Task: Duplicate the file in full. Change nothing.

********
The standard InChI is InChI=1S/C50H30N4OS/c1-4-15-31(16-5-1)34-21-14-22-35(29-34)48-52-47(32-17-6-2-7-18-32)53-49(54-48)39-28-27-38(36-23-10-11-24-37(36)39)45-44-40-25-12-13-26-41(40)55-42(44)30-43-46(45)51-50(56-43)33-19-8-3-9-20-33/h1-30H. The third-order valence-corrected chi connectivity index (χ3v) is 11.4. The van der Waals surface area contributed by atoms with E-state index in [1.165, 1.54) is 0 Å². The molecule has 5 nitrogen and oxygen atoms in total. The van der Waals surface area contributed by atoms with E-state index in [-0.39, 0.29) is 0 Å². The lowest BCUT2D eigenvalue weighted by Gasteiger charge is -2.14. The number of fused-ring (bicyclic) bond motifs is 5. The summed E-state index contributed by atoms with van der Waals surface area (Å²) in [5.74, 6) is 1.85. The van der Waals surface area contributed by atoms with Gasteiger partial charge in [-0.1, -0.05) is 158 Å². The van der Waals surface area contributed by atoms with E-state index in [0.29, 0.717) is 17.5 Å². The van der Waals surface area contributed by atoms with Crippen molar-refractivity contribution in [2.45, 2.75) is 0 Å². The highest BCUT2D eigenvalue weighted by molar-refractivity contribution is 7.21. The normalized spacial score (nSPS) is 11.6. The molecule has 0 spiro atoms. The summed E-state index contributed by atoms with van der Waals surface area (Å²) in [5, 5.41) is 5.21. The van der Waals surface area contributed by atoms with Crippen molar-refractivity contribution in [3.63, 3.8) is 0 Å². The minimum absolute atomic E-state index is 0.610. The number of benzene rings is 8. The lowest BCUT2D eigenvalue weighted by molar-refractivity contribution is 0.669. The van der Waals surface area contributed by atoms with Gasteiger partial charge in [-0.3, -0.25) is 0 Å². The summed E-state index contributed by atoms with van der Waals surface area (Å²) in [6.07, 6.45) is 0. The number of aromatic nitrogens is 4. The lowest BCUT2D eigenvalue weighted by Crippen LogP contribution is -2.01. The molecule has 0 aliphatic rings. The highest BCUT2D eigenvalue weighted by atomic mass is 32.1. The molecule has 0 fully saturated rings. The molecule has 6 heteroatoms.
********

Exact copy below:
The standard InChI is InChI=1S/C50H30N4OS/c1-4-15-31(16-5-1)34-21-14-22-35(29-34)48-52-47(32-17-6-2-7-18-32)53-49(54-48)39-28-27-38(36-23-10-11-24-37(36)39)45-44-40-25-12-13-26-41(40)55-42(44)30-43-46(45)51-50(56-43)33-19-8-3-9-20-33/h1-30H. The third-order valence-corrected chi connectivity index (χ3v) is 11.4. The van der Waals surface area contributed by atoms with E-state index in [1.165, 1.54) is 0 Å². The molecule has 5 nitrogen and oxygen atoms in total. The van der Waals surface area contributed by atoms with E-state index in [-0.39, 0.29) is 0 Å². The lowest BCUT2D eigenvalue weighted by Gasteiger charge is -2.14. The number of fused-ring (bicyclic) bond motifs is 5. The summed E-state index contributed by atoms with van der Waals surface area (Å²) in [5.74, 6) is 1.85. The van der Waals surface area contributed by atoms with Gasteiger partial charge in [-0.1, -0.05) is 158 Å². The van der Waals surface area contributed by atoms with E-state index in [0.29, 0.717) is 17.5 Å². The van der Waals surface area contributed by atoms with Crippen molar-refractivity contribution in [2.45, 2.75) is 0 Å². The highest BCUT2D eigenvalue weighted by molar-refractivity contribution is 7.21. The normalized spacial score (nSPS) is 11.6. The molecule has 0 spiro atoms. The summed E-state index contributed by atoms with van der Waals surface area (Å²) in [5, 5.41) is 5.21. The van der Waals surface area contributed by atoms with Crippen molar-refractivity contribution in [3.63, 3.8) is 0 Å². The minimum absolute atomic E-state index is 0.610. The number of benzene rings is 8. The lowest BCUT2D eigenvalue weighted by molar-refractivity contribution is 0.669. The van der Waals surface area contributed by atoms with Gasteiger partial charge in [-0.3, -0.25) is 0 Å². The summed E-state index contributed by atoms with van der Waals surface area (Å²) in [6.07, 6.45) is 0. The number of aromatic nitrogens is 4. The lowest BCUT2D eigenvalue weighted by Crippen LogP contribution is -2.01. The molecule has 0 aliphatic rings. The highest BCUT2D eigenvalue weighted by atomic mass is 32.1. The molecule has 0 fully saturated rings. The molecule has 6 heteroatoms.